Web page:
The Ares Borghese is a Roman marble statue of the imperial era (1st or 2nd century AD). It is 2.11m high. It is identifiable as Ares by the helmet and by the ankle ring given him by his lover Aphrodite. This statue possibly preserves some features of an original work in bronze, now lost, of the 5th century BC.
The cult and representation of Ares are very rare in the ancient Greek world, especially in sculpture. It has been thought that this statue may be derived from one by Alcamenes, an Athenian sculptor who, according to Pausanias (I, 8, 4), made a statue of Ares that was erected on the Athenian agora. However, the temple of Ares to which he refers had only been moved from Acharnes and re-sited in the Agora in Augustus's time, making this a chronological impossibility. Also, statues known to derive from Alcamenes' statue show the god in a breastplate (one is depicted in this relief). So, in all, this statue may not be a copy of Alcamenes's, but instead a Roman creation according to a classicising or Neo-Attic type.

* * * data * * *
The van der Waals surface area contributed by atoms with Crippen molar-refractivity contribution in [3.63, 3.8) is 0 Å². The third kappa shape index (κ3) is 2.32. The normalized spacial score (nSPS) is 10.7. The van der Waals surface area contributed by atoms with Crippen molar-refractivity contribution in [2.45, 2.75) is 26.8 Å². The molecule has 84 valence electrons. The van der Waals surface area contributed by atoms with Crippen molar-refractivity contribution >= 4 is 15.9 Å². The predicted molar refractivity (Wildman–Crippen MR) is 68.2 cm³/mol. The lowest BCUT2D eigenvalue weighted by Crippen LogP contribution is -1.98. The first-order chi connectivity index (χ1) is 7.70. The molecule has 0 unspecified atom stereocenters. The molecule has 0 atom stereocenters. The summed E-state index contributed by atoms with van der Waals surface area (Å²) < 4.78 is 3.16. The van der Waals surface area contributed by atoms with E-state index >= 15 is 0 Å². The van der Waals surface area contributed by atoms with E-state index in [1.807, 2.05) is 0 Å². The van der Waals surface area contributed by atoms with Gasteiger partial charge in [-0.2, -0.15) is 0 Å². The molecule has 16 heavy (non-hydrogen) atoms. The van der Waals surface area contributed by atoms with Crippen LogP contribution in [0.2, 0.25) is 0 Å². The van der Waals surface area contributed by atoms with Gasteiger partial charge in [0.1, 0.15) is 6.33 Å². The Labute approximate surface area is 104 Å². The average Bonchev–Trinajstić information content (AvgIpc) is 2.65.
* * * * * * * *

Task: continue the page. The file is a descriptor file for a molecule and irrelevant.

Later, widely dispersed, this type was paired with female statues of the Venus de Milo type for portraits of the imperial Roman couple, symbol of the union between military and peace, such as the Mars and Venus. Formerly part of the Borghese collection, it was purchased from there in 1807 by Napoleon.
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